I’m writing this before election results come out. That said, it doesn’t take a prophet to predict that for some of us our candidate(s) will win; for others, they’ll lose. Which means today brings joy and elation to some, and to others, disappointment or even disillusionment. Whatever happens, how do we keep perspective as followers of Jesus?
It’s not uncommon to hear Christians insist that Jesus wasn’t political. That his agenda was merely moral or ethical in nature and therefore detached from the politics of his day. I suspect this is rooted in a sincere desire to help fellow Christians “get along” or avoid conflict without devolving into the divisiveness (and worse) that characterizes so much of our political landscape. I can understand the impulse to try and “rise above” all of that.
But to claim Jesus wasn’t political simply isn’t true. I once heard an Israeli Jewish man say to a group of people, “For Jesus to stand in front of the temple in Jerusalem—the center of local Jewish religious and political life in his day—and declare, ‘Destroy this temple and I will rebuild it in three days.’ Among other things, that’s a deeply political statement!”
Or consider this: Jesus boldly announces the arrival of the kingdom of God in a time and place where everyone knew they already had a king and Caesar was his name! That is deliberately political. It’s also a dangerous claim that would likely land Jesus in trouble with both Jewish and Roman political powers. At the same time, Jesus refuses to be the kind of Messiah (a title that itself means king or ‘anointed one’) the revolutionaries are looking for. His words and his actions don’t seem to match.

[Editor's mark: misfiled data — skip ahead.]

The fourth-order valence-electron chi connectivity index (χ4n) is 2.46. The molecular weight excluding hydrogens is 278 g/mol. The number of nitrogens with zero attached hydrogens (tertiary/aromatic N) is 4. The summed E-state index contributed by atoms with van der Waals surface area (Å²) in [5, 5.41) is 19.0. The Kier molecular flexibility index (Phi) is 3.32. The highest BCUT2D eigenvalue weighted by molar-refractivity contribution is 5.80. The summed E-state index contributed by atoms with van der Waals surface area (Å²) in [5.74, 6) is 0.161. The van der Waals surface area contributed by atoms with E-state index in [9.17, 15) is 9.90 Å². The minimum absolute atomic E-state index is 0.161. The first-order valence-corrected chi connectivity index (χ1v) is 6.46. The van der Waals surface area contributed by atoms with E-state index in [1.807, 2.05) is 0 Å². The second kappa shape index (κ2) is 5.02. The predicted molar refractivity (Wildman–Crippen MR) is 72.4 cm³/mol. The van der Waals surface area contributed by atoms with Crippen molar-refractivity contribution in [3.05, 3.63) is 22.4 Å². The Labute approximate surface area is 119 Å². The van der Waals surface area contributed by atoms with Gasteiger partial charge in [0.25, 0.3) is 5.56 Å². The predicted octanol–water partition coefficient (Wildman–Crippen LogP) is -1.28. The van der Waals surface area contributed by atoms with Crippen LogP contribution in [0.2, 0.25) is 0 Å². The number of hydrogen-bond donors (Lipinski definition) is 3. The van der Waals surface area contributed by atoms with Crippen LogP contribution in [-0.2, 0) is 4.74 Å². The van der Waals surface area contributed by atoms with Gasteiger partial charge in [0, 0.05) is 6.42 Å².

The confusion culminates in Jesus’ inevitable arrest and trial before both the Jewish and Roman authorities. Pilate’s central concern is reflected in his question, “Are you the king of the Jews?” “Is that your own idea,” Jesus asked, “or did others talk to you about me?” (John 18:33-34). Jesus isn’t making this easy for Pilate. Jesus then clarifies, “My kingdom is not of this world.” (John 18:36).
Jesus’ point is that his kingdom is from another place and is defined differently than the kingdoms of this world. Jesus’ kingdom would reject the violence and the corruption of the political systems of his day and, instead, be marked by radical, self-giving love. His would be a kingdom of peace and justice, a kingdom without end. Indeed, his kingdom is truly not of this world.
Pilate simply couldn’t understand this. Still not finding evidence that Jesus deserved to be condemned, he handed Jesus back to Jews saying, “Here is your king.” (John 19:14). At which point, the religious leaders shamelessly declare, “We have no king but Caesar.” (John 19:15). Rejecting God who had in fact come among them in Jesus as rightful king, they decide to put their hope in a political system they could see, partly because they saw it as a way to save themselves.
Sadly, for many Christians, we’ve adopted this same posture of: “We have no king but ____________” (fill in the blank with your political party or candidate). As if that is our ultimate hope! As if the kingdoms of this world will save us in the end.
That’s not to diminish politics or the importance of government and the policies it shapes—for good or bad. These things matter and I’m grateful to live in a country where I get to participate in shaping society, among other ways, with my vote.
But regardless of the post-election results—here’s what I know for sure:
Jesus wins. He alone is our hope. He alone is worth giving our lives to.
Best of all, his kingdom cannot be stopped. That we can count on.
I, for one, am grateful.
To the King!